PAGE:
If you’re only watching the numbers in decimal form, on the right, it seems hopeless that they’ll ever stop growing, and absurd that they’ll ever reach *zero*. But as you follow the structure on the left, you should start to notice what’s going on. Although the base is getting larger and larger, the digits are slowly wrapping down. But when we reach a 0 in the 1′s place, since we’re “not in ~~Kansas~~ decimal any more”, instead of getting a 9 there when we subtract one, we get b-1 where b is the appropriate base. Thus, it takes a really long time before the digits further to the left ever wrap down. Meanwhile, as the base increases, the numbers on the right merrily increase with no sign of slowing down.

But sooner or later, that 4 in the “100′s place” is going to become a 3, and then even later that will become a 2… and *eventually*, this sequence will reach 0. Though, it’ll sure take a long time.

### Formal Proof using Ordinal Arithmetic

In order to formally prove that the (weak) Goodstein Sequences eventually shrink to 0, one uses what’s called “the well-foundedness of the ordinal ω^{ω}” (ω is the Greek “omega” and ω^{ω} is pronounced “omega to the omega”). ω^{ω} is a set, and its elements are ordered, and “ω^{ω} is well-founded” is the statement that there is no sequence of elements of ω^{ω} which decreases forever. If you take any sequence of elements of ω^{ω} and they seem to shrink and shrink, they have to eventually *stop* shrinking. Another way of saying it is, every subset of ω^{ω} has a least element.

So what *are* the elements of ω^{ω}? They can be very loosely thought of as numbers in “base infinity”. Formally, they are (isomorphically, see the “Notes” below) formal strings of the form:

d_{1}ω^{e1}+d_{2}ω^{e2}+…+d_{k}ω^{ek}

where the d_{1}, d_{2}, …, d_{k} and the e1, e2, …, ek are non-negative integers, d_{1}>0, and e1>e2>…>ek. For example, the following are some sample elements of ω^{ω}:

- 5 (or, formally, 5ω
^{0}) - ω (formally 1ω
^{1}) - 100ω
^{2}+25ω+100 (again, “100″ means 100ω^{0}) - 57ω
^{83}+41ω^{49}+8729ω^{24}+2ω^{4} - And so on.

These sums are ordered “alphabetically”: given two elements, to check which one is smaller, check which one has the smallest left-most power of ω. For example, 9999ω^{5} is smaller than 1ω^{6}. If the left-most exponents are the same, check the left-most coefficients. For example, 5ω^{3} is smaller than 6ω^{3}. If the leftmost exponent and coefficient are the *same*, then move to the next term. For example, 3ω^{9}+1ω^{8} is smaller than 3ω^{9}+2ω^{8}. If one of the elements runs out of terms before the other, in this way, then it is smaller: so e.g. 15ω^{4}+12ω^{3} is smaller than 15ω^{4}+12ω^{3}+8ω^{2}. Of course, if both elements run out of terms at the same time and didn’t differ anywhere, then they were equal all along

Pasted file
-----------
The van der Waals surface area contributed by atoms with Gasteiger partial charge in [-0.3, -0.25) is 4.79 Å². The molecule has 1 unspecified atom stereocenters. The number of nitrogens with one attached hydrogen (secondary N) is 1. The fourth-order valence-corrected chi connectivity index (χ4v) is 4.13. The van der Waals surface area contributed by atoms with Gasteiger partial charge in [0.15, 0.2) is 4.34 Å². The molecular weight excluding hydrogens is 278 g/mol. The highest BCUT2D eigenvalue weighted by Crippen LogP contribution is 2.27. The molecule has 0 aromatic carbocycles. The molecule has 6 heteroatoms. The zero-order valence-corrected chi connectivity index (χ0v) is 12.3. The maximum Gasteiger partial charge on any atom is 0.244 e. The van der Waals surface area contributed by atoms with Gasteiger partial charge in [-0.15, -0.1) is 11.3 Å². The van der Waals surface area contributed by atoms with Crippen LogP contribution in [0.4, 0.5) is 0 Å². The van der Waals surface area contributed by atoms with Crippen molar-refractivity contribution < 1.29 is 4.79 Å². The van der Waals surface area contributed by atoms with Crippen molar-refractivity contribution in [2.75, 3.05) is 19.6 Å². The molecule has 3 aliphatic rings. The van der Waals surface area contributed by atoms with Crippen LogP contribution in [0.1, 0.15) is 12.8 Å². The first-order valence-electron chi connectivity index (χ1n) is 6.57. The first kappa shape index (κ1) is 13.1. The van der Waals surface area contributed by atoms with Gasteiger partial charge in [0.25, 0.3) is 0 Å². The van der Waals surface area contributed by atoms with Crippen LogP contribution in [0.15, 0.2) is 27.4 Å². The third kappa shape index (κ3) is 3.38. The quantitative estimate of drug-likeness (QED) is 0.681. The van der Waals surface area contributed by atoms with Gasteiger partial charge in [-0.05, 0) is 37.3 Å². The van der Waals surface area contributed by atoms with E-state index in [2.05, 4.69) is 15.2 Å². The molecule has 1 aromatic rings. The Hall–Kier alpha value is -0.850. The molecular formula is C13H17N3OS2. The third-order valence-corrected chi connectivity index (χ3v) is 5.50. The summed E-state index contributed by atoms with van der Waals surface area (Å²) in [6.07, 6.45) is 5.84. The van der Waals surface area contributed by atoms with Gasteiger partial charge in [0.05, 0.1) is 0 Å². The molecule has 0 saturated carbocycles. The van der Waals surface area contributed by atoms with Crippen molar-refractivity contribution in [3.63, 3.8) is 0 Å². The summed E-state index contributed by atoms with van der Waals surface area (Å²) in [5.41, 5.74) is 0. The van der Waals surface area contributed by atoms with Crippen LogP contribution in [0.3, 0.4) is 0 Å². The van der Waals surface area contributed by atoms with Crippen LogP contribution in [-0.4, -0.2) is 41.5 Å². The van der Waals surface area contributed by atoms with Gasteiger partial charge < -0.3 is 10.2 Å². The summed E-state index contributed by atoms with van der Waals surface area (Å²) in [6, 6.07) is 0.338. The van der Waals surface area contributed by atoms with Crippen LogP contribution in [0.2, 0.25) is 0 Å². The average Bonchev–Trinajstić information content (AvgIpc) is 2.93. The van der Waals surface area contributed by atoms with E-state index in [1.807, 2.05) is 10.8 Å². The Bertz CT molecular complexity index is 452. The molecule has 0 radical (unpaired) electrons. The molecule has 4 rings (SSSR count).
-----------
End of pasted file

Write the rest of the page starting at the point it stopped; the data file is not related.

Given a number written in a (finite) base b, you can always map it to an element of ω^{ω} by “replacing the b’s with ω’s”. For example, 101_{2}=2^{2}+2^{0} gets mapped to ω^{2}+ω^{0}, and 8043_{10}=8*10^{3}+4*10^{1}+3 gets mapped to 8ω^{3}+4ω^{1}+3.

The key is this. Given a number in a certain base, if you map it into ω^{ω}, you get the same thing as if you raise the base first. For example, 101_{2} maps to ω^{2}+1, but so do 101_{3} and 101_{4} and even 101_{1000000}. The numbers themselves differ but they map to the same element of ω^{ω}.

But if you subtract 1 from a number before mapping it to ω^{ω}, that will result in a smaller end result. For example, 101_{2} maps to ω^{2}+1, but if we subtract 1 first, we get 100_{2}, which maps to ω^{2}. A *smaller* result.

To a monster living in “ω^{ω} space”, the Goodstein Sequence doesn’t seem to grow at all. It seems to *shrink*. That’s because this monster cannot “see” the bases. But it *can* see the results of all those 1-subtractions! And, because ω^{ω} is well-founded, sequences in ω^{ω} cannot decrease forever. The Goodstein Sequences always decrease in ω^{ω}-land, but they can’t decrease forever, so they must somehow stop– the only way for that to happen is if they reach 0 eventually.

### A Slightly Stronger Goodstein Sequence

In the standard (weak) Goodstein Sequences, we raised the base by 1 each time. This fact is never really used in the proof. All the proof uses is that the digits are the same before we subtract 1. So you could modify the Goodstein Sequence and increase the bases at any arbitrary speed, and *still* the sequences would go to zero. For example, you could start in base 2, then double the bases every time, going from binary to base 4 to base 8 to base 16. This would cause the initial terms of the sequence to blow up super-exponentially fast— but still the sequences would have to go to zero.

## Goodstein Sequences

The “weak” Goodstein Sequences I just introduced are a watered down version of the traditional sequences.